What is Lyme Disease? How to Protect Yourself & Prevent an Infection

If you are a nature person that likes to spend plenty of time in the nature, then you need to be aware of tick bites. No matter if you ride a bike, hike or jog outside ticks are in their natural environment that can easily bite you. The bite itself is not an issue but the risk of contracting Lyme disease can turn into a big health issue.

Tick

Tick is a mite that can be found all over Europe with eight legs. Fully developed tick is big as a pea, and it can have variations of  colors starting fromwhite to brown which depends on its development and whether it is full of blood or not. They suck the blood from their host and their bites can be safe and without any symptoms, but an infested tick can be really fatal.

There are several species of ticks which commonly affect dogs or cats; however people can be bitten by them without even knowing that. Thankfully for the so obvious symptoms thatone can quickly react and thus avoid he harmful consequences of catching a Lyme disease.

This disease is being contracted by an infected tick bite which can transit a corkscrew-shaped bacterium known as Borreliaburgdorferi. Ticks infested with Lyme disease put the bacteria deep in the skin which later on goes into the blood, causing infections.

The contraindications that can appear after this bite can range from a simple rash to a partial paralysis of the body.

In order to act on time you need to recognize the symptoms of this disease which may differ from one person to another.

The Most Common Signs of Lyme disease:

  • Rash around the bite site
  • Fever
  • Nausea
  • Fatigue
  • Flu-like symptoms
  • Chills
  • Headache

If by any chance you do not immediately notice that you have been bitten by a tick, after several months or weeks these symptoms may be noticed:

  • Stiffness in the neck accompanied with a severe headache
  • Tingling, numbness or throbbing pains in your legs and arms
  • Muscle spasms
  • Swelling
  • Swollen lymph nodes
  • Blurred vision or eye pain
  • Sudden chills or night sweats.

In severe cases the most common symptoms are:

  • Abnormal heart rhythm,
  • Partial body paralysis
  • Intermittent pain in the muscles, joints, tendons, and bones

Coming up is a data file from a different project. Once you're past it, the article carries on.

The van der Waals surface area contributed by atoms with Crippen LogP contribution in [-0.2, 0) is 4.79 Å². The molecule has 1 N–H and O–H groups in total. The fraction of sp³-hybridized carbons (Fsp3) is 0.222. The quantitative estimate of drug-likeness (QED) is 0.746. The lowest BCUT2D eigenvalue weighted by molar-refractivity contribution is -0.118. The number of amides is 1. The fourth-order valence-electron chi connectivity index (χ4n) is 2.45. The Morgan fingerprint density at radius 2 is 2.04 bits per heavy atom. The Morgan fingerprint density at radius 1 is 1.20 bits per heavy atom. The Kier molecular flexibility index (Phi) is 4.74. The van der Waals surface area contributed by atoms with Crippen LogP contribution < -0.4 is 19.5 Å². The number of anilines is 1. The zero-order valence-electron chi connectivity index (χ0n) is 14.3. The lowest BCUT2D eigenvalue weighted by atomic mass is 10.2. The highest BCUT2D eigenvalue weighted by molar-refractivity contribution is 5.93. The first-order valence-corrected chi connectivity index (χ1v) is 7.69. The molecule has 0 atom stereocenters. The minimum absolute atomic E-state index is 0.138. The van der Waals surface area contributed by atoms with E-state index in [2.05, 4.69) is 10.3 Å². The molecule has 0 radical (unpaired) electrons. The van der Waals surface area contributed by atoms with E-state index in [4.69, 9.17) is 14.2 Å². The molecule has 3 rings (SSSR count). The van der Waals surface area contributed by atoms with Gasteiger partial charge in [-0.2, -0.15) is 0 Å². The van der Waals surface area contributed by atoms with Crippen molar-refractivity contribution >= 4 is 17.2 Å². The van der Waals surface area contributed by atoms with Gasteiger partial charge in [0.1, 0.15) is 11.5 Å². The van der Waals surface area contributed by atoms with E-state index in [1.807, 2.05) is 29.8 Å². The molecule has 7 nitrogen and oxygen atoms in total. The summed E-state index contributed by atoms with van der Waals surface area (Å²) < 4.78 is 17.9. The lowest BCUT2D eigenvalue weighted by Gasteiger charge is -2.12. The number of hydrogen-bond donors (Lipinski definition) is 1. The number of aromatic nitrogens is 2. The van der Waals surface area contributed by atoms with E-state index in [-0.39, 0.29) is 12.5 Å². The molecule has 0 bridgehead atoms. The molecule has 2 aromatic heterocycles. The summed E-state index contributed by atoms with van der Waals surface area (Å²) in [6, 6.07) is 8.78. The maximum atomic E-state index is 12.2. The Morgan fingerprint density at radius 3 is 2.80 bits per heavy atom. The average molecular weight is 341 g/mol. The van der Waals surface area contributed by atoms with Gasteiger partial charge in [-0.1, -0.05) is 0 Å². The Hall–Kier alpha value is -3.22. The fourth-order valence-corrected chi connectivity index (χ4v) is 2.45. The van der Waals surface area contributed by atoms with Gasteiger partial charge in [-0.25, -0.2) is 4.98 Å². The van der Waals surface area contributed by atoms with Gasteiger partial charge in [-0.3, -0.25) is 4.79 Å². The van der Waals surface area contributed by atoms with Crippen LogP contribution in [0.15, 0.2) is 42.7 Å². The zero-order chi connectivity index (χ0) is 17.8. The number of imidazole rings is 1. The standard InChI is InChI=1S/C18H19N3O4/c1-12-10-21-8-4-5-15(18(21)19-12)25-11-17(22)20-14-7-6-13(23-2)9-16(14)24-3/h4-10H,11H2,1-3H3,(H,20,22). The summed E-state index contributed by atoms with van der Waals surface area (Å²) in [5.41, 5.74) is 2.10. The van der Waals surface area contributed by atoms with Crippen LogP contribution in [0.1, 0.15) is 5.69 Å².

• Problems withbreathing, talking, eating, and sleeping
  • Memory loss
  • Confusion or brain fog
  • Convulsions and disorders of the nervous system.

Prevention against Tick Bites

If you need to visit places where ticks are mostly present, then we recommend you to follow these advices:

  • In order to easily spot ticks wear light colored clothes.
  • Wear proper walking shoes with your socks drawn on your pants.
  • Avoid walking in woods, tall grass, or in areas where there are plenty of bushes.
  • Make sure to use insect repellents and long sleeved shirts.
  • When you enter your home, take a shower and inspect your body for any tick bites.
  • Pets and children should be well inspected, particularly their hair, the belly button, under their arms and around and in the ears.

How to remove a tick?

Ticks bite and when they do that they stay stuck on the skin. It is very important to remove them quickly as the longer they stay on the skin the higher is the risk of bacteria transmission. Hence, make certain to remove it in the next12 hours after you have been bitten. Make sure to remove it whole by using tweezers and not to crush or remove it by hand because it may leave a puncture in the skin and in that way you are again at risk of transferring it to the fingers.

You should use ticks that are sold in pharmacies or tweezers that you must disinfect. Here it is how to pull it: grab the tick near the skin and pull it out slowly till it completely comes off.

Do not discard the tick immediately, but keep it in a tissue or a piece of tape and take it to your doctor once you notice a symptom.

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